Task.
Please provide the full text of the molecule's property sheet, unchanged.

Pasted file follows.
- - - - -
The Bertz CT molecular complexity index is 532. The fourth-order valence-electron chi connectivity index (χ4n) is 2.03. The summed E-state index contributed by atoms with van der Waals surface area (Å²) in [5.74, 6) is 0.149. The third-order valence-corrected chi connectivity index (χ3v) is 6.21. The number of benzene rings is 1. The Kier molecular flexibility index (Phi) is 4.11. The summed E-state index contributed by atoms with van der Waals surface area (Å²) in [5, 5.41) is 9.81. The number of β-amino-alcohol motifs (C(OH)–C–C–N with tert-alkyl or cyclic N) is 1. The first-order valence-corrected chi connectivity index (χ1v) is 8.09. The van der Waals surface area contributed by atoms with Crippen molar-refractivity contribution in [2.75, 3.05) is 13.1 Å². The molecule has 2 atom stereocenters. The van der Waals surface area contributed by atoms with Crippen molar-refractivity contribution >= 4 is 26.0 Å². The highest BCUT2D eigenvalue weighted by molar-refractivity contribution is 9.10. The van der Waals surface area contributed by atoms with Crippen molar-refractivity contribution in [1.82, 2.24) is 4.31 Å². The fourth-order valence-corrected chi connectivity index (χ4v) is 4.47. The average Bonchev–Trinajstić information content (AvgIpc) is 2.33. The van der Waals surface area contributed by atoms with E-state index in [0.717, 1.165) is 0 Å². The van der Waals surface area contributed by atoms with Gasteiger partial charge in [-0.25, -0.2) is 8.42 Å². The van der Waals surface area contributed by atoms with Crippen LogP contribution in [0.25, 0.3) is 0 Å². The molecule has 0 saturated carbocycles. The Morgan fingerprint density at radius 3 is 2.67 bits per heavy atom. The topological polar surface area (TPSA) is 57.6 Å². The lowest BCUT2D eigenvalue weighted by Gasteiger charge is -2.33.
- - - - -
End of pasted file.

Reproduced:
The Bertz CT molecular complexity index is 532. The fourth-order valence-electron chi connectivity index (χ4n) is 2.03. The summed E-state index contributed by atoms with van der Waals surface area (Å²) in [5.74, 6) is 0.149. The third-order valence-corrected chi connectivity index (χ3v) is 6.21. The number of benzene rings is 1. The Kier molecular flexibility index (Phi) is 4.11. The summed E-state index contributed by atoms with van der Waals surface area (Å²) in [5, 5.41) is 9.81. The number of β-amino-alcohol motifs (C(OH)–C–C–N with tert-alkyl or cyclic N) is 1. The first-order valence-corrected chi connectivity index (χ1v) is 8.09. The van der Waals surface area contributed by atoms with Crippen molar-refractivity contribution in [2.75, 3.05) is 13.1 Å². The molecule has 2 atom stereocenters. The van der Waals surface area contributed by atoms with Crippen molar-refractivity contribution >= 4 is 26.0 Å². The highest BCUT2D eigenvalue weighted by molar-refractivity contribution is 9.10. The van der Waals surface area contributed by atoms with Crippen molar-refractivity contribution in [1.82, 2.24) is 4.31 Å². The fourth-order valence-corrected chi connectivity index (χ4v) is 4.47. The average Bonchev–Trinajstić information content (AvgIpc) is 2.33. The van der Waals surface area contributed by atoms with E-state index in [0.717, 1.165) is 0 Å². The van der Waals surface area contributed by atoms with Gasteiger partial charge in [-0.25, -0.2) is 8.42 Å². The van der Waals surface area contributed by atoms with Crippen LogP contribution in [0.25, 0.3) is 0 Å². The molecule has 0 saturated carbocycles. The Morgan fingerprint density at radius 3 is 2.67 bits per heavy atom. The topological polar surface area (TPSA) is 57.6 Å². The lowest BCUT2D eigenvalue weighted by Gasteiger charge is -2.33.